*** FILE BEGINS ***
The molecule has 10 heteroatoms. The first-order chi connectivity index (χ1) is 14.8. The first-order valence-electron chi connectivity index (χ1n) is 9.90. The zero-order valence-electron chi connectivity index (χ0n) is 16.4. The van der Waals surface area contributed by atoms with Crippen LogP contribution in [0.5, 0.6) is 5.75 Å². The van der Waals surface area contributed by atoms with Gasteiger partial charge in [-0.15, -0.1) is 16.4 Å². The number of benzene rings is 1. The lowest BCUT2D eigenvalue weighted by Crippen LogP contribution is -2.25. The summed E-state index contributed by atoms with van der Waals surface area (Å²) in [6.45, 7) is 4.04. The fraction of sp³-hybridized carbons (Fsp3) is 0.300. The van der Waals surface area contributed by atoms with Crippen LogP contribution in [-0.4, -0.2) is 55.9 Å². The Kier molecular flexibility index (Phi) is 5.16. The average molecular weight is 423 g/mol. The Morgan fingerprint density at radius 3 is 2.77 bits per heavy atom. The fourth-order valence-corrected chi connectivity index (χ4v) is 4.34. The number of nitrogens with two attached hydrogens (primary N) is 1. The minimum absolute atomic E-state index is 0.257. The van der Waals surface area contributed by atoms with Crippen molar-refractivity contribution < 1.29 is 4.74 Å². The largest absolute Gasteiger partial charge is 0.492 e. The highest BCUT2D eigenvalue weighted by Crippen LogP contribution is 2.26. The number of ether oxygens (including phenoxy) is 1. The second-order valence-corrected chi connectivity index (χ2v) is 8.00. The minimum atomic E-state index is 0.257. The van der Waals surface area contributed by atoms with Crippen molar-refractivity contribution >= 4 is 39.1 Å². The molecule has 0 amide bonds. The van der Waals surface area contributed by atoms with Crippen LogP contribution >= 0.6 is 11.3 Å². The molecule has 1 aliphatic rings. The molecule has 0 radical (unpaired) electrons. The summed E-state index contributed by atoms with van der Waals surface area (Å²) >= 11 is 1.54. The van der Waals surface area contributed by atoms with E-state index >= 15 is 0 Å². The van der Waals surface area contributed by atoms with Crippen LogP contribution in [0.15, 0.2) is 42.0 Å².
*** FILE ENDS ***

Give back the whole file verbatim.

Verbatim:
The molecule has 10 heteroatoms. The first-order chi connectivity index (χ1) is 14.8. The first-order valence-electron chi connectivity index (χ1n) is 9.90. The zero-order valence-electron chi connectivity index (χ0n) is 16.4. The van der Waals surface area contributed by atoms with Crippen LogP contribution in [0.5, 0.6) is 5.75 Å². The van der Waals surface area contributed by atoms with Gasteiger partial charge in [-0.15, -0.1) is 16.4 Å². The number of benzene rings is 1. The lowest BCUT2D eigenvalue weighted by Crippen LogP contribution is -2.25. The summed E-state index contributed by atoms with van der Waals surface area (Å²) in [6.45, 7) is 4.04. The fraction of sp³-hybridized carbons (Fsp3) is 0.300. The van der Waals surface area contributed by atoms with Crippen LogP contribution in [-0.4, -0.2) is 55.9 Å². The Kier molecular flexibility index (Phi) is 5.16. The average molecular weight is 423 g/mol. The Morgan fingerprint density at radius 3 is 2.77 bits per heavy atom. The fourth-order valence-corrected chi connectivity index (χ4v) is 4.34. The number of nitrogens with two attached hydrogens (primary N) is 1. The minimum absolute atomic E-state index is 0.257. The van der Waals surface area contributed by atoms with Crippen molar-refractivity contribution < 1.29 is 4.74 Å². The largest absolute Gasteiger partial charge is 0.492 e. The highest BCUT2D eigenvalue weighted by Crippen LogP contribution is 2.26. The number of ether oxygens (including phenoxy) is 1. The second-order valence-corrected chi connectivity index (χ2v) is 8.00. The minimum atomic E-state index is 0.257. The van der Waals surface area contributed by atoms with Crippen molar-refractivity contribution >= 4 is 39.1 Å². The molecule has 0 amide bonds. The van der Waals surface area contributed by atoms with Crippen LogP contribution >= 0.6 is 11.3 Å². The molecule has 1 aliphatic rings. The molecule has 0 radical (unpaired) electrons. The summed E-state index contributed by atoms with van der Waals surface area (Å²) >= 11 is 1.54. The van der Waals surface area contributed by atoms with E-state index >= 15 is 0 Å². The van der Waals surface area contributed by atoms with Crippen LogP contribution in [0.15, 0.2) is 42.0 Å².